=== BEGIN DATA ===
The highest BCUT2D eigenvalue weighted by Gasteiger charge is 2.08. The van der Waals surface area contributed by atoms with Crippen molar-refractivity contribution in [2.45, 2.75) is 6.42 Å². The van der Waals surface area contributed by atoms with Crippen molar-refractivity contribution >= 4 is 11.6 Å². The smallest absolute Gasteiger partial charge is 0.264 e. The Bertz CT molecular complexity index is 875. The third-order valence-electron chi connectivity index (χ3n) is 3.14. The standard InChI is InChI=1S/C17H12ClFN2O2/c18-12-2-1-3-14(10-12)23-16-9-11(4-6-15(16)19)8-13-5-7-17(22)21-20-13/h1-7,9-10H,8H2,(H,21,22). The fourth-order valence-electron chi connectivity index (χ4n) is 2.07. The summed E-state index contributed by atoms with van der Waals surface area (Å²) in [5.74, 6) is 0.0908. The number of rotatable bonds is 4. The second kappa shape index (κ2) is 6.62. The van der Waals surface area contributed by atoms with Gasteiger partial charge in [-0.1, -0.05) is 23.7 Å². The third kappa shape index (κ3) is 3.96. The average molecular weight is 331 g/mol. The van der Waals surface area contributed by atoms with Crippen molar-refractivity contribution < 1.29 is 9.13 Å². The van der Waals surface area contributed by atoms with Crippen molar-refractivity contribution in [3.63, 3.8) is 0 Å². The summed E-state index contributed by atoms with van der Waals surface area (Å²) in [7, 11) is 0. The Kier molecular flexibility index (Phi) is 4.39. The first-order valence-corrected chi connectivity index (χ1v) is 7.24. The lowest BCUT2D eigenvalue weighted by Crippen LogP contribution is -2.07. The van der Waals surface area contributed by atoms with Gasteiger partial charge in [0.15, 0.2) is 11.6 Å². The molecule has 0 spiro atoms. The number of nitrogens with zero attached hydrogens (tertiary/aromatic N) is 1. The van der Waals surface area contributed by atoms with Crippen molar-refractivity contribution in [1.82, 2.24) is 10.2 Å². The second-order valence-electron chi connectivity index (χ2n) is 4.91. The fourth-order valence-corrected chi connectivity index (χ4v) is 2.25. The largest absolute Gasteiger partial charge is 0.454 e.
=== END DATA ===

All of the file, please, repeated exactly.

The highest BCUT2D eigenvalue weighted by Gasteiger charge is 2.08. The van der Waals surface area contributed by atoms with Crippen molar-refractivity contribution in [2.45, 2.75) is 6.42 Å². The van der Waals surface area contributed by atoms with Crippen molar-refractivity contribution >= 4 is 11.6 Å². The smallest absolute Gasteiger partial charge is 0.264 e. The Bertz CT molecular complexity index is 875. The third-order valence-electron chi connectivity index (χ3n) is 3.14. The standard InChI is InChI=1S/C17H12ClFN2O2/c18-12-2-1-3-14(10-12)23-16-9-11(4-6-15(16)19)8-13-5-7-17(22)21-20-13/h1-7,9-10H,8H2,(H,21,22). The fourth-order valence-electron chi connectivity index (χ4n) is 2.07. The summed E-state index contributed by atoms with van der Waals surface area (Å²) in [5.74, 6) is 0.0908. The number of rotatable bonds is 4. The second kappa shape index (κ2) is 6.62. The van der Waals surface area contributed by atoms with Gasteiger partial charge in [-0.1, -0.05) is 23.7 Å². The third kappa shape index (κ3) is 3.96. The average molecular weight is 331 g/mol. The van der Waals surface area contributed by atoms with Crippen molar-refractivity contribution < 1.29 is 9.13 Å². The van der Waals surface area contributed by atoms with Crippen molar-refractivity contribution in [3.63, 3.8) is 0 Å². The summed E-state index contributed by atoms with van der Waals surface area (Å²) in [7, 11) is 0. The Kier molecular flexibility index (Phi) is 4.39. The first-order valence-corrected chi connectivity index (χ1v) is 7.24. The lowest BCUT2D eigenvalue weighted by Crippen LogP contribution is -2.07. The van der Waals surface area contributed by atoms with Gasteiger partial charge in [0.15, 0.2) is 11.6 Å². The molecule has 0 spiro atoms. The number of nitrogens with zero attached hydrogens (tertiary/aromatic N) is 1. The van der Waals surface area contributed by atoms with Crippen molar-refractivity contribution in [1.82, 2.24) is 10.2 Å². The second-order valence-electron chi connectivity index (χ2n) is 4.91. The fourth-order valence-corrected chi connectivity index (χ4v) is 2.25. The largest absolute Gasteiger partial charge is 0.454 e.